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April 18, 2014 | NPR · The agreement calls on all parties to refrain from violence, requires that illegally-armed groups disarm and that control of government buildings be returned to Ukrainian authorities.
 
April 18, 2014 | NPR · President Obama said enrollment under the Affordable Care Act reached 8 million after the deadline was extended by 2 weeks. The figure represents a turnaround from the disastrous debut of the website.
 
April 18, 2014 | NPR · Morning Edition spent a lot of time recently reporting from the U.S.-Mexico border. President Obama has deported 2 million people from the U.S. But many say that number is misleading.
 

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April 18, 2014 | NPR · It looks as though the "comment period" for the controversial Keystone XL pipeline project will be extended, delaying a decision past the November elections.
 
April 18, 2014 | NPR · Regular political commentators, E.J. Dionne of The Washington Post and David Brooks of The New York Times, discuss the breakthrough Ukraine deal and the new health care enrollment numbers.
 
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April 18, 2014 | NPR · Ivan Soltesz studies epilepsy in mice, but says children with chronic seizures are his inspiration. He's closing in on a way to quell the seizures with light — and without drugs' side effects.
 

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April 12, 2014 | NPR · As pro-Russia demonstrators continue their tense standoff in Eastern Ukraine, police are conspicuously absent from city streets.
 

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April 13, 2014 | NPR · As the anniversary of last year's marathon bombing approaches, NPR's Rachel Martin speaks with correspondent Carrie Johnson about the investigation and legal wrangling yet to come.
 

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Hollywood Jobs

Feb 28, 2014 — Believe it or not, the person responsible for keeping each and every shot of a movie in focus never looks through a camera lens. NPR's Susan Stamberg explains the role of the focus puller.
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Feb 27, 2014 — On a movie set, every scene and every take gets "slated" during filming, and there's that distinctive clap sound we all know. But what's it for? The job of the clapper, revealed.
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Feb 22, 2013 — A publicist is responsible for making a movie known — in a good way, with any luck. It's a multifaceted job, but what does he or she really do? NPR's Susan Stamberg continues her annual Hollywood Jobs series with a story of one prolific publicist and the director he serves.
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Feb 21, 2013 — On a movie set, every piece of furniture, wall hanging or bit of desktop clutter that an actor doesn't touch is chosen by the film's set decorator. For her annual Oscar-season series on Hollywood jobs, NPR's Susan Stamberg follows a handful of these decorators from prep through "Action!"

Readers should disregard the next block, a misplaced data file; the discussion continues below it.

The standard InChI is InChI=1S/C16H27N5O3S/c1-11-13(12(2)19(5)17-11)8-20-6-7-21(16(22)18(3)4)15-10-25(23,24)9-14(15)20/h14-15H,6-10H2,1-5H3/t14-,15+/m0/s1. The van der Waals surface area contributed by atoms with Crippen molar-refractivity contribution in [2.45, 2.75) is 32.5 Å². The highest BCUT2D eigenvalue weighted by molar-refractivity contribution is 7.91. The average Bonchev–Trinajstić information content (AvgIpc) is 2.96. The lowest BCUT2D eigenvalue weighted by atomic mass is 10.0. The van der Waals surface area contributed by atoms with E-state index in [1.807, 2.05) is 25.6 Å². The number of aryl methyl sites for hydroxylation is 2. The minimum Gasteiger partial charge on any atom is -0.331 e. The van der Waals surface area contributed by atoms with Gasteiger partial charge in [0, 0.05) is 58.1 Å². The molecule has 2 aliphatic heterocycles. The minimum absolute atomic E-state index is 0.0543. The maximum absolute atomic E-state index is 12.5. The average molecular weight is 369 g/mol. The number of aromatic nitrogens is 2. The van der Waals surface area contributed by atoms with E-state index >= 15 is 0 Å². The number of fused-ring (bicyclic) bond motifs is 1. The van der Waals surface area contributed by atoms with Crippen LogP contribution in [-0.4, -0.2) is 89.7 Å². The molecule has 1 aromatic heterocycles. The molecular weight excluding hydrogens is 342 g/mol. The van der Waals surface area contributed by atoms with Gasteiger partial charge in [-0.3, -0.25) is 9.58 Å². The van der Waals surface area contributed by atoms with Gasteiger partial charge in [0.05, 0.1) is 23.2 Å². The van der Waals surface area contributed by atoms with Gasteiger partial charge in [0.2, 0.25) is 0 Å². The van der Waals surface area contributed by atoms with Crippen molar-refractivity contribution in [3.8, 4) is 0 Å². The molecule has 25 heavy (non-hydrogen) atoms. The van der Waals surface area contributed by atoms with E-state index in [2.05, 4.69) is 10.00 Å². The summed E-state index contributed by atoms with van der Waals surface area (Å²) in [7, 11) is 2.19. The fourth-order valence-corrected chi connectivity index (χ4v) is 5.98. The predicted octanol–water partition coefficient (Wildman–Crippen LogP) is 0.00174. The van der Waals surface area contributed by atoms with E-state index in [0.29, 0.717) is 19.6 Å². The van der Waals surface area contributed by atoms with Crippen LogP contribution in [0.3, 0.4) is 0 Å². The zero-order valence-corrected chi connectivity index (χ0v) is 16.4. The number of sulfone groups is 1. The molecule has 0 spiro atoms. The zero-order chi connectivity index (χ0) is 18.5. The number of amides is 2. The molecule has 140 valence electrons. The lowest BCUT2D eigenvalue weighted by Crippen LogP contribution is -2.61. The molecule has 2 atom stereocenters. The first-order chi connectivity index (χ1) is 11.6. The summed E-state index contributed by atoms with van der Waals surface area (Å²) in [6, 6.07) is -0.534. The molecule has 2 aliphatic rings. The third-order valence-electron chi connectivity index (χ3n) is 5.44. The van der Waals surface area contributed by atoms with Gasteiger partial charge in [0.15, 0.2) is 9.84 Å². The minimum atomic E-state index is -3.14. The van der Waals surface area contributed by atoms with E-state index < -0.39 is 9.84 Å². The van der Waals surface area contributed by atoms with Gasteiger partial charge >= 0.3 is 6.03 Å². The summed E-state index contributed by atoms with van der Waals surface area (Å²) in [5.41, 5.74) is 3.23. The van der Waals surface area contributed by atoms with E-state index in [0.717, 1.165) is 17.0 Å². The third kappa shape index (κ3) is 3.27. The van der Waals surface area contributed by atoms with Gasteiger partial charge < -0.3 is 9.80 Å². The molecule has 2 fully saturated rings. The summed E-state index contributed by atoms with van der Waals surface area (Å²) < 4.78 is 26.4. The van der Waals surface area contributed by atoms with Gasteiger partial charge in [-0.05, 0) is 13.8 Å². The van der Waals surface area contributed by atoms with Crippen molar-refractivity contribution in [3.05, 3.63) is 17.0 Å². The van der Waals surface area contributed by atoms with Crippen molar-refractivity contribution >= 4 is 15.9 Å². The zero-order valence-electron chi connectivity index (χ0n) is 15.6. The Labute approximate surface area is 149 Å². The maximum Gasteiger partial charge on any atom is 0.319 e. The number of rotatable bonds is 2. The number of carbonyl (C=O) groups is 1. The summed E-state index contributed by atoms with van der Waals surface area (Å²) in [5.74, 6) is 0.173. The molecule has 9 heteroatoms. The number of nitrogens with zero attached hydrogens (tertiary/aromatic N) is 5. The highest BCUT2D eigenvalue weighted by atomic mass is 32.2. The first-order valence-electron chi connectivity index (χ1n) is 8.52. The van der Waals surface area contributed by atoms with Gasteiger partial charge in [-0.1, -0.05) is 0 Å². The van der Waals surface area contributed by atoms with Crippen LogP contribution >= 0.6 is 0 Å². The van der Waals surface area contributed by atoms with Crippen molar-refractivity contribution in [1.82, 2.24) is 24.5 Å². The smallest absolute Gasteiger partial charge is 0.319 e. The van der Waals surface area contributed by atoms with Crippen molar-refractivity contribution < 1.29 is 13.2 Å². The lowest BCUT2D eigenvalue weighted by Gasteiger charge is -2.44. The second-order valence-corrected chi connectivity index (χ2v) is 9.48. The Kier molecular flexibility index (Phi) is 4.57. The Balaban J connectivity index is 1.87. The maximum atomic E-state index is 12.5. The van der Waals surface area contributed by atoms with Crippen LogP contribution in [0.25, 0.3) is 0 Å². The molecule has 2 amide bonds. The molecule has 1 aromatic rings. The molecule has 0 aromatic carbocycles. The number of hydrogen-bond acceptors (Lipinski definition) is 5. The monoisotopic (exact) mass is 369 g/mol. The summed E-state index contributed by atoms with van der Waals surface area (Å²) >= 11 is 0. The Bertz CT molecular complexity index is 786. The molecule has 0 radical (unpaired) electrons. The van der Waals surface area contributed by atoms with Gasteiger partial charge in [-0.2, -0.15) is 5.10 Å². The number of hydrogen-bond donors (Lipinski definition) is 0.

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Feb 24, 2012 — Life is a collection of "extraordinarily ordinary moments," says the Academy Award-winning director, if only people would "wake up and pay attention to how beautiful it all is." Payne's latest film, The Descendants, puts the power of everyday moments to use, and is nominated for five Oscars.
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Feb 23, 2012 — Filmmakers rely on private screening rooms to show their unfinished films to invite-only audiences. NPR's Susan Stamberg visits one screening room on Rodeo Drive, run by 97-year-old Charles Aidikoff and his grandson Josh. Four generations of Aidikoffs have worked in the projection business.
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Feb 25, 2011 — Among the earliest production crew members hired on a film, they help directors turn words into pictures — and help manage the chaos of a movie set. For the second of this year's Hollywood Jobs stories, NPR's Susan Stamberg tags along to see the sites.
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Feb 24, 2011 — When The Social Network needs 60 vintage computers that work — or Steven Spielberg needs live crabs, and needs them in motion — it's prop masters who move heaven and earth to make it happen. In the first of her annual Hollywood Jobs stories, NPR's Susan Stamberg profiles some of the field's best.
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Jan 27, 2011 — Once upon a time, scenery and special effects were crafted entirely by human hands. NPR's Susan Stamberg reveals some of the surprising secrets behind Gone with the Wind, The Wizard of Oz, Dr. Zhivago and other classics.
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Mar 5, 2010 — A spaceship lands. Humans become avatars. A man in a cape can fly. Special effects have made movies magical for decades. NPR's Susan Stamberg goes backstage to learn how moviemakers frighten, fool and thrill the audience.
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